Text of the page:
Title

The Tritone Paradox and the Simon Effect: A Study of Pitch Perception

Abstract

Many people are familiar with ambiguous images, such as an image that may be seen as either a duck or a rabbit. Perception of these ambiguous visual stimuli can often be manipulated. It is unclear if this is also the case for ambiguous aural stimuli. Our study considered the tritone paradox, an illusion of auditory perception, in which a pair of notes can be interpreted as either ascending or descending. We hypothesized that the listener's interpretation of the tritone could be influenced based on whether the immediately preceding tone pair was ascending or descending, and whether the response was congruent with the presentation of the tone pair. The capability, or lack thereof, to manipulate perception of a tritone has important implications for current theories of pitch perception, as well as for the study of ambiguous auditory stimuli.

Faculty Sponsor

Wally Herbranson

Tracks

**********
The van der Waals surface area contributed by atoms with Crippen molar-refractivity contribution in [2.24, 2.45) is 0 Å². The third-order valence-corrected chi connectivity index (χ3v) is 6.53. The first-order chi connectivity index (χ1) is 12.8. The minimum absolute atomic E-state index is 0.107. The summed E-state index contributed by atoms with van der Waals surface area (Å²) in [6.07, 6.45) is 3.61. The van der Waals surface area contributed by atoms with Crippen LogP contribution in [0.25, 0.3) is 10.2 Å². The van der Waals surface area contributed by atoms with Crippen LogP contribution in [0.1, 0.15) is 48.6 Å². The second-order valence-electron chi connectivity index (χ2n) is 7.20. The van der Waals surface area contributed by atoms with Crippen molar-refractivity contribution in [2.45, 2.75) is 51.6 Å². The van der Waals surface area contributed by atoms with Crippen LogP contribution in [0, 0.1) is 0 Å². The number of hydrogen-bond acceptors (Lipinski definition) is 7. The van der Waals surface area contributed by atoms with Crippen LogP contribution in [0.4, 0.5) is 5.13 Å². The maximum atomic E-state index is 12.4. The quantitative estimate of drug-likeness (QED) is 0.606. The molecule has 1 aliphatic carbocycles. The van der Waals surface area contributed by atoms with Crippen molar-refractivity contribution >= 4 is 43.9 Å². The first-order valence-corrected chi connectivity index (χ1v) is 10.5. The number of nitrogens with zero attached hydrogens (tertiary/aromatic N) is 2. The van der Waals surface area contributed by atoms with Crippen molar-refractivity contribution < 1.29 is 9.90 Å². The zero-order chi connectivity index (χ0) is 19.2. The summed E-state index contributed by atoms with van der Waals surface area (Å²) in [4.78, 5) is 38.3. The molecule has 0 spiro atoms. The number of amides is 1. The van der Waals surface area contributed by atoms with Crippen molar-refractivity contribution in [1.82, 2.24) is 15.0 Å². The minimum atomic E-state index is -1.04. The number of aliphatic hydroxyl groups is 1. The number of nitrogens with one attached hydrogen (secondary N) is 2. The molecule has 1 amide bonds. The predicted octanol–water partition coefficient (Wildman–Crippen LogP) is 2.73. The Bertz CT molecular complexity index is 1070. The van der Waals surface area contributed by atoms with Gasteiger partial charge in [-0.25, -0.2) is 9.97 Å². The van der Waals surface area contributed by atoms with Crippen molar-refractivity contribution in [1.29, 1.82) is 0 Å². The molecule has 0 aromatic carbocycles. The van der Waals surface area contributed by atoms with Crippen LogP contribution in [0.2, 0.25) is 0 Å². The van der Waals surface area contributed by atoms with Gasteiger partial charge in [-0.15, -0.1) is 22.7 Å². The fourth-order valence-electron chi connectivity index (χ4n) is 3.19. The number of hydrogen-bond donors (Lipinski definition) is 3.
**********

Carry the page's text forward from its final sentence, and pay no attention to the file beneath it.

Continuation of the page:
Doors of Perception

Terms of Use

ARMINDA Terms of Use

Location

Reid G02

Presentation Type

Oral Presentation

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The Tritone Paradox and the Simon Effect: A Study of Pitch Perception

Reid G02

Many people are familiar with ambiguous images, such as an image that may be seen as either a duck or a rabbit. Perception of these ambiguous visual stimuli can often be manipulated. It is unclear if this is also the case for ambiguous aural stimuli. Our study considered the tritone paradox, an illusion of auditory perception, in which a pair of notes can be interpreted as either ascending or descending. We hypothesized that the listener's interpretation of the tritone could be influenced based on whether the immediately preceding tone pair was ascending or descending, and whether the response was congruent with the presentation of the tone pair. The capability, or lack thereof, to manipulate perception of a tritone has important implications for current theories of pitch perception, as well as for the study of ambiguous auditory stimuli.

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